By March 2023, three-quarters of Canadians were immune to infection with the SARS-CoV-2 virus that causes COVID-19, according to a study published Monday in the Journal of the Medical Association.
The Working Group on Immunity to COVID-19 (WGICT) thus estimated the number of people who developed specific antibodies to COVID-19, either through infection or vaccination.
To do this, researchers analyzed 900,000 blood samples from adults across the country.
Data were analyzed according to three time periods: pre-vaccine (March 2020 to November 2020), vaccine deployment (December 2020 to November 2021), and Omicron waves (December 2021 to March 2023).
The results show that in the first two phases of the epidemic, few people in Canada had traces of SARS-CoV-2 infection: less than 0.3% in May 2020 and only 9% in November 2021.
“Despite high vaccine coverage in Canada, rates of infection with the highly infectious Omicron variant increased rapidly,” said Dr. Illustrated by Bruce Mazer. University Health Center.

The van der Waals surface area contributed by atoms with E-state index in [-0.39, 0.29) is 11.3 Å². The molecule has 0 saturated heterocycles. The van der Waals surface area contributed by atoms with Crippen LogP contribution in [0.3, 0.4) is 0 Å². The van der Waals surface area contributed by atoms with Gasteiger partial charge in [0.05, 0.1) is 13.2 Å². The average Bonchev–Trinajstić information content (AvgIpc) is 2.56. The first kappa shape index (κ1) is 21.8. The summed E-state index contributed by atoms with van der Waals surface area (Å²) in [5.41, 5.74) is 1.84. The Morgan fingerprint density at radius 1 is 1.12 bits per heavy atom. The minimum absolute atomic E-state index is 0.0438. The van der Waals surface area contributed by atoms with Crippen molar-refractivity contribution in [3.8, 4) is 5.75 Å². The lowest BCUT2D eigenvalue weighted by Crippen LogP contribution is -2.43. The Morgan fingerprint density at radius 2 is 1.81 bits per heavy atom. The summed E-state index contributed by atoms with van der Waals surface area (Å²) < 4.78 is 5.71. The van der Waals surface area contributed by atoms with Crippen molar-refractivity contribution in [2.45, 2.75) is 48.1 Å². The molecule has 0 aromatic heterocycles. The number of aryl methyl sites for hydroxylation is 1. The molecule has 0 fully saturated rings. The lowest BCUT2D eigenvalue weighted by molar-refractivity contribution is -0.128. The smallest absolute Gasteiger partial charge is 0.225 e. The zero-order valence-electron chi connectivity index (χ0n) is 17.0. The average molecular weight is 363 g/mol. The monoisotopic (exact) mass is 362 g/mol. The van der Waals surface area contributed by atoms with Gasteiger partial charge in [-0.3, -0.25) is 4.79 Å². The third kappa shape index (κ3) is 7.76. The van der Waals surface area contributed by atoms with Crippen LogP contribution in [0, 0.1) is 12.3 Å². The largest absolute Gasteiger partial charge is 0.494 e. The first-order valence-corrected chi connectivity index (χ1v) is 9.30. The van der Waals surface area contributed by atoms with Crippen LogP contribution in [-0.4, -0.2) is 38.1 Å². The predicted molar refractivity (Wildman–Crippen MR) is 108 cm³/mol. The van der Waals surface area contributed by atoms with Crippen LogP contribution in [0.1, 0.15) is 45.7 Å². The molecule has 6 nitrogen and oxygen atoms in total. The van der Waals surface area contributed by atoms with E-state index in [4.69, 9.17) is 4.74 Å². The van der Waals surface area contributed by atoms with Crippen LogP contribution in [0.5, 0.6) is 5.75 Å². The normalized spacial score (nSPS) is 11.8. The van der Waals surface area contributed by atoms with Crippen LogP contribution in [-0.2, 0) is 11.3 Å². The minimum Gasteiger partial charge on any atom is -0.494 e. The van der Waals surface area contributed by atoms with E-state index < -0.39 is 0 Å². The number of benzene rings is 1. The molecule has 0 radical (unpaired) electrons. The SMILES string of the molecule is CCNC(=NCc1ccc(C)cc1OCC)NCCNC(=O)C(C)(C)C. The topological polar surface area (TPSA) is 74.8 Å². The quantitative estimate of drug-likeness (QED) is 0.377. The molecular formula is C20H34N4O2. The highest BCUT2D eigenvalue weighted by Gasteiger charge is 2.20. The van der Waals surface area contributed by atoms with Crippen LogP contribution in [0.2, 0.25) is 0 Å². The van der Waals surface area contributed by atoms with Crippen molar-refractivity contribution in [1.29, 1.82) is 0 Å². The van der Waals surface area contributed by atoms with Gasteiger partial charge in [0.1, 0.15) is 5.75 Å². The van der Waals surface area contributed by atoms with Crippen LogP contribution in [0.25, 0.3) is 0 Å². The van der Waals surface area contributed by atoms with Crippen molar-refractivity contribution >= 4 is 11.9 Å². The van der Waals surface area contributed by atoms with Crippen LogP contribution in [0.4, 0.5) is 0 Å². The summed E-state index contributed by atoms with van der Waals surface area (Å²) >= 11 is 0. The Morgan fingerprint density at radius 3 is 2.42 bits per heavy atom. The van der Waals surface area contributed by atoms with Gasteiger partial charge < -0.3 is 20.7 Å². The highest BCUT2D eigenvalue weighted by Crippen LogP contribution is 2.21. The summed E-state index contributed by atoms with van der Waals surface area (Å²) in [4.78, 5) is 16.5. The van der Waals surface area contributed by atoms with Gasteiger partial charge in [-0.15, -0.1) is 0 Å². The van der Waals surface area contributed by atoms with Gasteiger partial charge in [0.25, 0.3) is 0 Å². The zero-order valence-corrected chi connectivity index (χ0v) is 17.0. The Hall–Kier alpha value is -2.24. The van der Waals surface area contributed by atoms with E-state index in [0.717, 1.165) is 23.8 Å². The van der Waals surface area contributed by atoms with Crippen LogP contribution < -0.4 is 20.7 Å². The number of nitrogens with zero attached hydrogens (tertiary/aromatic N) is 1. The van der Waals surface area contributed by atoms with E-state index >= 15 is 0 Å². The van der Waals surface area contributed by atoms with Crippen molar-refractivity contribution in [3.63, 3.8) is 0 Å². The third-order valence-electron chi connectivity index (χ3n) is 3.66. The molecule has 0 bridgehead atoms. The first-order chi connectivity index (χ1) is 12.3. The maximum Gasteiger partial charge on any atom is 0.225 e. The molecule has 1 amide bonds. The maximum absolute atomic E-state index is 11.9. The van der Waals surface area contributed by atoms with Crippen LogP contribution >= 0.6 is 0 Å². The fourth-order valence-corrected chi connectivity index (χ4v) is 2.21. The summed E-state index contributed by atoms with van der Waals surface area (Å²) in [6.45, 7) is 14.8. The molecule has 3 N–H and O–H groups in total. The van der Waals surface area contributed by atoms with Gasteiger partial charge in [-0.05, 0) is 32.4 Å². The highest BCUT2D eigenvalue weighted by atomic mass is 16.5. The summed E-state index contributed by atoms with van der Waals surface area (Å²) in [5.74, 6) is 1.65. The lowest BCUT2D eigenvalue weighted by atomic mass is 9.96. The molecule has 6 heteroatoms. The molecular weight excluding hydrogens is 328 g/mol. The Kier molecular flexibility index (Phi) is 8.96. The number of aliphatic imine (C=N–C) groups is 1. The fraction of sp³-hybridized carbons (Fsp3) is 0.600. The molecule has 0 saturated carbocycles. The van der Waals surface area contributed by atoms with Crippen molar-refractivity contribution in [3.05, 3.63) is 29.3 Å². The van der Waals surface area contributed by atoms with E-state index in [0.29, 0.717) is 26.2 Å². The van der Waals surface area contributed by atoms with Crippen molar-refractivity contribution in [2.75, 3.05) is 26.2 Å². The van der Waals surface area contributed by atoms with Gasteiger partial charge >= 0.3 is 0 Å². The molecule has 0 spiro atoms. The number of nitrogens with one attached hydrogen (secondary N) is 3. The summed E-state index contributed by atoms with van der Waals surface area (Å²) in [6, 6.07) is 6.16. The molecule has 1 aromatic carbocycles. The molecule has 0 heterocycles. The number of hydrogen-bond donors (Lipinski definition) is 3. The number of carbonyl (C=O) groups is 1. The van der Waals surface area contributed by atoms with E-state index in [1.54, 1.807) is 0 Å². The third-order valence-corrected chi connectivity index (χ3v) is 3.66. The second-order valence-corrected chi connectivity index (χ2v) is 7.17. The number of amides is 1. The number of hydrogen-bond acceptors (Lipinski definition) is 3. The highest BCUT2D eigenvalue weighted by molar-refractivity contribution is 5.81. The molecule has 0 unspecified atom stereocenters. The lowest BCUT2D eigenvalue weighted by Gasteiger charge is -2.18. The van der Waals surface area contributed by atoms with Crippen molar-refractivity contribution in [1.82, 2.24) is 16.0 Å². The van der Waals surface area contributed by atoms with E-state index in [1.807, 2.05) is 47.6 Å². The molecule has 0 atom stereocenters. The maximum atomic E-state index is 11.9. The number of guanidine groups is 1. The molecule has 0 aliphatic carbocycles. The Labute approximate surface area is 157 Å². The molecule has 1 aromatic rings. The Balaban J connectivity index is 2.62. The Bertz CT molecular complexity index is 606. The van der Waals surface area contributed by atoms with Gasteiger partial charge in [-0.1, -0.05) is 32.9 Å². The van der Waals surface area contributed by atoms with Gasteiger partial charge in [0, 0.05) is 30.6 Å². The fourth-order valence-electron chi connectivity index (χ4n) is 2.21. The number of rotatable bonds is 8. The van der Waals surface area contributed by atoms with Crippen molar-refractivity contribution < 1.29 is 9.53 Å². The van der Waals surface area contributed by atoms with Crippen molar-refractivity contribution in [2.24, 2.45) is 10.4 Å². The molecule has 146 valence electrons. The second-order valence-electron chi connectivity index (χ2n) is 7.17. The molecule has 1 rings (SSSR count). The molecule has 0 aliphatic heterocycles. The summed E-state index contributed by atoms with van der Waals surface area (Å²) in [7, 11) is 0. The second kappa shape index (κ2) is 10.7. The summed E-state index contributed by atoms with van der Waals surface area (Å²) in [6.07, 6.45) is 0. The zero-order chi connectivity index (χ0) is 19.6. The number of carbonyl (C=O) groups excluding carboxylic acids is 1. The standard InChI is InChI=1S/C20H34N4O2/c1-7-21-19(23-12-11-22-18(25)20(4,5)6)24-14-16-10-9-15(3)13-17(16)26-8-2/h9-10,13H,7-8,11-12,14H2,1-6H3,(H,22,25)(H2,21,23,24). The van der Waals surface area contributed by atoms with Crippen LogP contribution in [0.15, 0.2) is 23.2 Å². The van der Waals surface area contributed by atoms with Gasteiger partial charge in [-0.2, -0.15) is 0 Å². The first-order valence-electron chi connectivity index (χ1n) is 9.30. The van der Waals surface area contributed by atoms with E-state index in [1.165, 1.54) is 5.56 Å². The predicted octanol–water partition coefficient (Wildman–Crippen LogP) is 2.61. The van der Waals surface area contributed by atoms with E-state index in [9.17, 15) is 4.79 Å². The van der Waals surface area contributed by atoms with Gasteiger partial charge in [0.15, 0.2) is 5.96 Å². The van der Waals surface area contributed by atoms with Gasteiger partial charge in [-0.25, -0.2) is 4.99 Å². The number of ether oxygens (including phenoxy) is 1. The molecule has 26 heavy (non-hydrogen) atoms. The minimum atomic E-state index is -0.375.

Six months after the Omicron variant in Canada, by mid-June 2022, the rate of population-acquired immunity to infection had increased to 47%, an average monthly increase of 6.4% per month. It was finally over 75% in March 2023.
“During the omicron phase, rates of infection-derived immunity increased most rapidly in younger age groups and in the western provinces of Manitoba, Saskatchewan, Alberta and British Columbia,” said study co-director Professor David Buckeridge.
In March 2023, about 80% of adults aged 18 to 25 showed evidence of previous infection. This figure compares with 75% of 25- to 39-year-olds, 70% of 40- to 59-year-olds and 60% of those 60 and older.
The rate of increase in infection-acquired seroprevalence “has decreased significantly since spring 2023, although it continues to increase, particularly among older adults.”
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